DAVID: What I mean is that there's an optimum place in I don't know how many categories, maybe say a dozen categories. What you want to do as you're driving down this road running your firm, you want to stay out of the ditches on either side. I thought about writing the article because creative entrepreneurs tend to focus just on one ditch, and they try to stay away from that ditch, and they end up kind of dipping a wheel into the other ditch because they're so worried about one particular one, and so what I'm saying is there are two ditches here, and you really want to chart a path that's somewhere in between them, and then I explain how that applies to all kinds of different areas, like clients, and money, and employees, and space and all that stuff. That was the idea, it's like don't stare at one ditch. Recognize there's two ditches here. 

BLAIR: That makes a lot of sense to me. Let's get into some of these areas. Let's talk about the number of clients. I've seen patterns here. I think I know where you're going with this, but maybe you'll surprise me.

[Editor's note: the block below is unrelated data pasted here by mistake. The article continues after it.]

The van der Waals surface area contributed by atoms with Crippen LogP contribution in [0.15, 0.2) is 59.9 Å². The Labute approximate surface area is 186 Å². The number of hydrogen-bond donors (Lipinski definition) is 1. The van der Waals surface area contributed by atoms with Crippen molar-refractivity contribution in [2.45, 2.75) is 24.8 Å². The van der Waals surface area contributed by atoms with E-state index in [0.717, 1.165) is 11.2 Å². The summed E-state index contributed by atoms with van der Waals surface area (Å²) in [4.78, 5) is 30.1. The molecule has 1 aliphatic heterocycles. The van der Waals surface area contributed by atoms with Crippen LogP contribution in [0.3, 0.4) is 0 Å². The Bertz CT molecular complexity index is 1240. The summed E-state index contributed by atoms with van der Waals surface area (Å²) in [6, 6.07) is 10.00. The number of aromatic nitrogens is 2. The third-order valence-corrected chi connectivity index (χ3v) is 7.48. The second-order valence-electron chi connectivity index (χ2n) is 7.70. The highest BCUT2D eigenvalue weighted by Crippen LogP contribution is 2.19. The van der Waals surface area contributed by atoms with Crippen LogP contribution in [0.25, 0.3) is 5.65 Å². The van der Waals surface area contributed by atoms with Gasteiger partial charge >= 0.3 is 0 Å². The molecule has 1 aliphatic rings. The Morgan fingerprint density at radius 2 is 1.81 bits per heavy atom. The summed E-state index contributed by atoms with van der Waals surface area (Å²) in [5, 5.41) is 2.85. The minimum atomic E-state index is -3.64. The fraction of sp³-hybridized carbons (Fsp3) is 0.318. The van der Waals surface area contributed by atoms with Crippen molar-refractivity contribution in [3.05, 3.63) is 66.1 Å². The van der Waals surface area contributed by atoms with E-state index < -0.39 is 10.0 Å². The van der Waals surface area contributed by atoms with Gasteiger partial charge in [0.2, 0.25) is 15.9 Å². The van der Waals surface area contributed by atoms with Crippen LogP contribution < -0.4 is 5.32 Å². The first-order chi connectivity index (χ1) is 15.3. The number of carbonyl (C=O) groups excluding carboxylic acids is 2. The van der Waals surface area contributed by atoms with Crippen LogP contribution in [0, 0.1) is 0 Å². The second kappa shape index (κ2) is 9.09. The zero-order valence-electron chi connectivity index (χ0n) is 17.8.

DAVID: That's a perfect one to start with because I think that's the one that comes to people's minds the most. Something in their background has informed how they think about the number of clients they should have. Now, they don't really think about the number of clients. They think about how big the clients or how small the clients are, and of course that translates into the number of clients that you have. A lot of principals are terrified of any single large client, and so they overreact and have lots of small ones, and then the opposite is true. You really want to aim for somewhere the eight to fifteen, eight to twenty clients.